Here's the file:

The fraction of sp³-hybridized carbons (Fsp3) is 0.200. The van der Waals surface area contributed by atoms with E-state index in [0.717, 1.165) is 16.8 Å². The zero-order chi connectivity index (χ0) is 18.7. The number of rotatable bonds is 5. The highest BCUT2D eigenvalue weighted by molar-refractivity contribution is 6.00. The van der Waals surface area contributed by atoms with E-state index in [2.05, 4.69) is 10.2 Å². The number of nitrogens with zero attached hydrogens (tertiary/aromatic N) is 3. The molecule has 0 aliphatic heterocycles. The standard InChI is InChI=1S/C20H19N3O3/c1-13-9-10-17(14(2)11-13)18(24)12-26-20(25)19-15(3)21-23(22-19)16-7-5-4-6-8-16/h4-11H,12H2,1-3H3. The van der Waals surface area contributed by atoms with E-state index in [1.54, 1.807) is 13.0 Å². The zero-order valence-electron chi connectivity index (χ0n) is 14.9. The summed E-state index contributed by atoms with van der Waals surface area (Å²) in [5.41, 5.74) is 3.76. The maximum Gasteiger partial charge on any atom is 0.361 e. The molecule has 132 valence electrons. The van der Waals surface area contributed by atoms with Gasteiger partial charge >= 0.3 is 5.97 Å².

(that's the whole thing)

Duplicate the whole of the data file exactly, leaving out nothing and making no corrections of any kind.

The fraction of sp³-hybridized carbons (Fsp3) is 0.200. The van der Waals surface area contributed by atoms with E-state index in [0.717, 1.165) is 16.8 Å². The zero-order chi connectivity index (χ0) is 18.7. The number of rotatable bonds is 5. The highest BCUT2D eigenvalue weighted by molar-refractivity contribution is 6.00. The van der Waals surface area contributed by atoms with E-state index in [2.05, 4.69) is 10.2 Å². The number of nitrogens with zero attached hydrogens (tertiary/aromatic N) is 3. The molecule has 0 aliphatic heterocycles. The standard InChI is InChI=1S/C20H19N3O3/c1-13-9-10-17(14(2)11-13)18(24)12-26-20(25)19-15(3)21-23(22-19)16-7-5-4-6-8-16/h4-11H,12H2,1-3H3. The van der Waals surface area contributed by atoms with E-state index in [1.54, 1.807) is 13.0 Å². The zero-order valence-electron chi connectivity index (χ0n) is 14.9. The summed E-state index contributed by atoms with van der Waals surface area (Å²) in [5.41, 5.74) is 3.76. The maximum Gasteiger partial charge on any atom is 0.361 e. The molecule has 132 valence electrons. The van der Waals surface area contributed by atoms with Gasteiger partial charge >= 0.3 is 5.97 Å².